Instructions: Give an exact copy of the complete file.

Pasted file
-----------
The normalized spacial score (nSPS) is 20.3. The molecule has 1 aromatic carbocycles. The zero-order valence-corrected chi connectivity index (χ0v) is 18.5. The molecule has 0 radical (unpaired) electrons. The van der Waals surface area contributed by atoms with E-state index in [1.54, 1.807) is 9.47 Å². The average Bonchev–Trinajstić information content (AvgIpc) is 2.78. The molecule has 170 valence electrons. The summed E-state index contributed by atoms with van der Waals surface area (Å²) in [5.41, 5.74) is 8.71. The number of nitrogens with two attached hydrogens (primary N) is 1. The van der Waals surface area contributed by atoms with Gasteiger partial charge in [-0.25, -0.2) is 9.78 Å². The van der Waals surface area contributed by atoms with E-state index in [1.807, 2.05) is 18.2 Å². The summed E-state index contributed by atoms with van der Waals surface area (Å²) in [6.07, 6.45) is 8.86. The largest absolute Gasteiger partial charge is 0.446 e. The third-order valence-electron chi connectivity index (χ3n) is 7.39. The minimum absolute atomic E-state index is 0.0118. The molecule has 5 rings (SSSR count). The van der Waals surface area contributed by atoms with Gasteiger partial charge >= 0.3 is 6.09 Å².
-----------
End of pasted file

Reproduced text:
The normalized spacial score (nSPS) is 20.3. The molecule has 1 aromatic carbocycles. The zero-order valence-corrected chi connectivity index (χ0v) is 18.5. The molecule has 0 radical (unpaired) electrons. The van der Waals surface area contributed by atoms with E-state index in [1.54, 1.807) is 9.47 Å². The average Bonchev–Trinajstić information content (AvgIpc) is 2.78. The molecule has 170 valence electrons. The summed E-state index contributed by atoms with van der Waals surface area (Å²) in [5.41, 5.74) is 8.71. The number of nitrogens with two attached hydrogens (primary N) is 1. The van der Waals surface area contributed by atoms with Gasteiger partial charge in [-0.25, -0.2) is 9.78 Å². The van der Waals surface area contributed by atoms with E-state index in [1.807, 2.05) is 18.2 Å². The summed E-state index contributed by atoms with van der Waals surface area (Å²) in [6.07, 6.45) is 8.86. The largest absolute Gasteiger partial charge is 0.446 e. The third-order valence-electron chi connectivity index (χ3n) is 7.39. The minimum absolute atomic E-state index is 0.0118. The molecule has 5 rings (SSSR count). The van der Waals surface area contributed by atoms with Gasteiger partial charge >= 0.3 is 6.09 Å².